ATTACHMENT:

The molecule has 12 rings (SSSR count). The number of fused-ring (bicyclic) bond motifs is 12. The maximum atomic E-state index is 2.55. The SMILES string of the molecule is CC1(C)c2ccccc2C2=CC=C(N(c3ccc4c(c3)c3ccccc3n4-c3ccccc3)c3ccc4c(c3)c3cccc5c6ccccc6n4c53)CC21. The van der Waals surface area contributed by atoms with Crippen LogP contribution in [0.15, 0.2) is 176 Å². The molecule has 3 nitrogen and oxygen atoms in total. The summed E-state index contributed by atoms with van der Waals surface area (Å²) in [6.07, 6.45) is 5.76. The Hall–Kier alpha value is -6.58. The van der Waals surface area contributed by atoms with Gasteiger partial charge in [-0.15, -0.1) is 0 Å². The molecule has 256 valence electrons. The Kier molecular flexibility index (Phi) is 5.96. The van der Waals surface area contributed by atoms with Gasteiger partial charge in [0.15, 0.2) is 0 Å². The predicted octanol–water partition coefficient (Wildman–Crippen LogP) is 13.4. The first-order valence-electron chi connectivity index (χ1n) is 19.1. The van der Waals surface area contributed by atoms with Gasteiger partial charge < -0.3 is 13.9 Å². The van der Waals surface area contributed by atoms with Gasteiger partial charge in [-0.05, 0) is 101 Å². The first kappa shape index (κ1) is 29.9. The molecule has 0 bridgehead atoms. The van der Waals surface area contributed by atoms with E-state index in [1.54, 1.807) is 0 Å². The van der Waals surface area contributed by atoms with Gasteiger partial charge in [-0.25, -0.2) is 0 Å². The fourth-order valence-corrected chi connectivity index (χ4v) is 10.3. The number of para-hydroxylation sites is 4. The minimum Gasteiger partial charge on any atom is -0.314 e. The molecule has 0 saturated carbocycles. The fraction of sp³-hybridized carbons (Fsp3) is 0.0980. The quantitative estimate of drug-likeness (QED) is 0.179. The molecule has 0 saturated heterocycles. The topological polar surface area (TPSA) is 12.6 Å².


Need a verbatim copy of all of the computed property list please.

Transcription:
The molecule has 12 rings (SSSR count). The number of fused-ring (bicyclic) bond motifs is 12. The maximum atomic E-state index is 2.55. The SMILES string of the molecule is CC1(C)c2ccccc2C2=CC=C(N(c3ccc4c(c3)c3ccccc3n4-c3ccccc3)c3ccc4c(c3)c3cccc5c6ccccc6n4c53)CC21. The van der Waals surface area contributed by atoms with Crippen LogP contribution in [0.15, 0.2) is 176 Å². The molecule has 3 nitrogen and oxygen atoms in total. The summed E-state index contributed by atoms with van der Waals surface area (Å²) in [6.07, 6.45) is 5.76. The Hall–Kier alpha value is -6.58. The van der Waals surface area contributed by atoms with Gasteiger partial charge in [-0.15, -0.1) is 0 Å². The molecule has 256 valence electrons. The Kier molecular flexibility index (Phi) is 5.96. The van der Waals surface area contributed by atoms with Gasteiger partial charge in [0.15, 0.2) is 0 Å². The predicted octanol–water partition coefficient (Wildman–Crippen LogP) is 13.4. The first-order valence-electron chi connectivity index (χ1n) is 19.1. The van der Waals surface area contributed by atoms with Gasteiger partial charge < -0.3 is 13.9 Å². The van der Waals surface area contributed by atoms with Gasteiger partial charge in [-0.05, 0) is 101 Å². The first kappa shape index (κ1) is 29.9. The molecule has 0 bridgehead atoms. The van der Waals surface area contributed by atoms with E-state index in [1.54, 1.807) is 0 Å². The van der Waals surface area contributed by atoms with Gasteiger partial charge in [-0.25, -0.2) is 0 Å². The fourth-order valence-corrected chi connectivity index (χ4v) is 10.3. The number of para-hydroxylation sites is 4. The minimum Gasteiger partial charge on any atom is -0.314 e. The molecule has 0 saturated carbocycles. The fraction of sp³-hybridized carbons (Fsp3) is 0.0980. The quantitative estimate of drug-likeness (QED) is 0.179. The molecule has 0 saturated heterocycles. The topological polar surface area (TPSA) is 12.6 Å².